"The Outer Limits of Probability" A Janis Joplin Retrospective

By Campbell, Gavin James | Southern Cultures, Fall 2000 | Go to article overview

"The Outer Limits of Probability" A Janis Joplin Retrospective


Campbell, Gavin James, Southern Cultures


"If you can get them once, man, get them standing up when they should be sitting down, sweaty when they should be decorous, smile when they should be applauding politely ... and I think you sort of switch on their brain, man, so that makes them say: `Wait a minute, maybe I can do anything.' Whoooooo! It's life. That's what rock and roll is for. Turn that switch on, and man, it can all be."

--Janis Joplin, 1970

"Man, I'd rather have ten years of superhypermost than live to be seventy by sitting in some goddamn chair watching TV," Janis Joplin said in 1969. A little more than a year later on October 4, 1970, her superhypermost life came to a heroin- and alcohol-induced end in a Los Angeles hotel room. She was 43 years shy of her seventieth birthday.

The drugged escape from her own internal demons put a tragically fitting end to a woman torn apart by conflicting urges to embrace and to reject the values of her Port Arthur, Texas, childhood. Although Janis Joplin adopted Southern Comfort as her drink of choice, neither whiskey nor the South brought her much comfort. Janis was southern white womanhood gone haywire: a San Francisco hippie with east Texas roots, emotionally whipsawed between her desire to be a free-lovin' mama and a refined lady. With a sense of bafflement she told one interviewer, "Well, you know, I'm a middle-class white chick from a family that would love to send me to college and I didn't want to. I had a job, I didn't dig it. I had a car, I didn't dig it. I had it real easy." She never quite understood why she didn't follow a more familiar path. Only a few months before her death she devoured a biography of the Alabama belle Zelda Sayre, whose 1920 marriage to F. Scott Fitzgerald broke the shackles of her southern upbringing. Janis admired Zelda's full-tilt, hell-bent lifestyle, and she shared Zelda's inability to withstand the emotional incongruities she lived. "She was as fucking crazy as I am," Janis marveled. As with Zelda, the competing impulses of rebellion and conformity that roiled through Janis's psyche exploded for a few short years into vitality and creativity before descending into obliteration. "It's not easy," she told her publicist Myra Friedman, "living up to Janis Joplin, you know." It wasn't easy creating Janis Joplin either.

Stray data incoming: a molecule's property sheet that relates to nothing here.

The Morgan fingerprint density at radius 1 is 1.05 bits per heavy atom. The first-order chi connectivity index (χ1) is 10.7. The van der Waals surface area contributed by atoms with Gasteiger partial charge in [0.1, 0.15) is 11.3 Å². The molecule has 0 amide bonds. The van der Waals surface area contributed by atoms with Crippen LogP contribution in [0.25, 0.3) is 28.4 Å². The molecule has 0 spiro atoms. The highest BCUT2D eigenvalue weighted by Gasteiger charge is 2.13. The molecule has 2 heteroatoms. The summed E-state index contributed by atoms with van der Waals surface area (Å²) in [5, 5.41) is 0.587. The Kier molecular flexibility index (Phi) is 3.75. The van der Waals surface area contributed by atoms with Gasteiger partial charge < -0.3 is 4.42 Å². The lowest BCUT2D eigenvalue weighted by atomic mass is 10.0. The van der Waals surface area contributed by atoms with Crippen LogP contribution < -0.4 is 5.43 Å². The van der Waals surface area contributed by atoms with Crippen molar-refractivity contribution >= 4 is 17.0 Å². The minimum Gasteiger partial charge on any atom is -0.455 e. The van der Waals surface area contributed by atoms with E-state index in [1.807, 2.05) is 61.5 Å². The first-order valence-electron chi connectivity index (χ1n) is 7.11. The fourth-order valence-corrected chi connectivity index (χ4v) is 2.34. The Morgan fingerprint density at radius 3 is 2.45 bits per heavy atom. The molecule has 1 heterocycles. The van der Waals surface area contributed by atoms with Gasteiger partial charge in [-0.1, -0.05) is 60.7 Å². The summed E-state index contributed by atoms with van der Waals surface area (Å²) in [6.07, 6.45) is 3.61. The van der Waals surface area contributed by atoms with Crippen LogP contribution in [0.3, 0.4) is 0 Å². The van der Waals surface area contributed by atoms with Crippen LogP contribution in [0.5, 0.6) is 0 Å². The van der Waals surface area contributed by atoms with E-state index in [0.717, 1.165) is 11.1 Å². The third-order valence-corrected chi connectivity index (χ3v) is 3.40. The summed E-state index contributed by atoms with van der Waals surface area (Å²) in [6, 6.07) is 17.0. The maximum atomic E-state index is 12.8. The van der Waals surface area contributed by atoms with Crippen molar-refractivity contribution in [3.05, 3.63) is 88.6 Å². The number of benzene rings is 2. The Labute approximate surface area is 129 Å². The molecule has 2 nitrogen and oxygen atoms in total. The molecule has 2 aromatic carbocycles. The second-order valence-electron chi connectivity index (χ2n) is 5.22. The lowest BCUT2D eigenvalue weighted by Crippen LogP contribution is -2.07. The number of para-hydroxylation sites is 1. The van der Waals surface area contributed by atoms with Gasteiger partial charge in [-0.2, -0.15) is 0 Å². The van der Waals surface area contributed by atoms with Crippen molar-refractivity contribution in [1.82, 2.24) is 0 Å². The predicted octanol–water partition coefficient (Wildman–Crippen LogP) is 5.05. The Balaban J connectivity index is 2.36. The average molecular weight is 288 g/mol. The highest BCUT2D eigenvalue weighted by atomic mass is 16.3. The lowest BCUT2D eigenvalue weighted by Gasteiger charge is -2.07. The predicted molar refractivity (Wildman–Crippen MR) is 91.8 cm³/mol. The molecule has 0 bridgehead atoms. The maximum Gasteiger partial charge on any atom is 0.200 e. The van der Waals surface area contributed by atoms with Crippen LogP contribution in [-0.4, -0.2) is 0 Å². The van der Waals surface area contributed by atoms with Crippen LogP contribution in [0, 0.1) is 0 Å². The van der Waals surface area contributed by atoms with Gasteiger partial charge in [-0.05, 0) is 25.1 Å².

Located on the banks of Sabine Lake near the Louisiana border, Janis's hometown of Port Arthur, Texas, was the brainchild of the Kansas City railroad tycoon Arthur E. Stilwell. He envisioned the town as part of his plan to link Kansas City with the Gulf of Mexico, and he chose its site under the guidance of Brownie fairies. These Brownies advised him in a dream not only where to locate the town but also to name it after himself. In 1895 he began surveying the land. He envisioned Port Arthur as a busy seaport that catered both to international shipping and to wealthy vacationers, and consequently he designed the town around wide avenues and beautiful homes. Plans and reality didn't match in the early years. Recalling the town in its youth one resident related that "at best Port Arthur was a gloomy place, the abode of hogs, mosquitoes, and cattle, and at night droves of rats took possession of the dark wash-board streets." The 1901 discovery of oil at the Spindletop gusher in nearby Beaumont forever doomed Stilwell's genteel resort, transforming it instead into an oil refining hub. By 1914 Port Arthur was the nation's second largest oil refining center, and the industry dominated the city. A local contest in 1937 to come up with a catchy city slogan resulted in: "We Oil the World."

The 1940 census, taken just three years before Janis Joplin's birth, counted slightly more than 50,000 residents. A mixture of Cajuns, Creoles, Mexicans, whites, and what the 1940 W.P.A. city guide called "smiling coastal Negroes" made the city unique for its ethnic diversity. In most other ways, however, Port Arthur was like countless other cities and towns sprinkled throughout the South.

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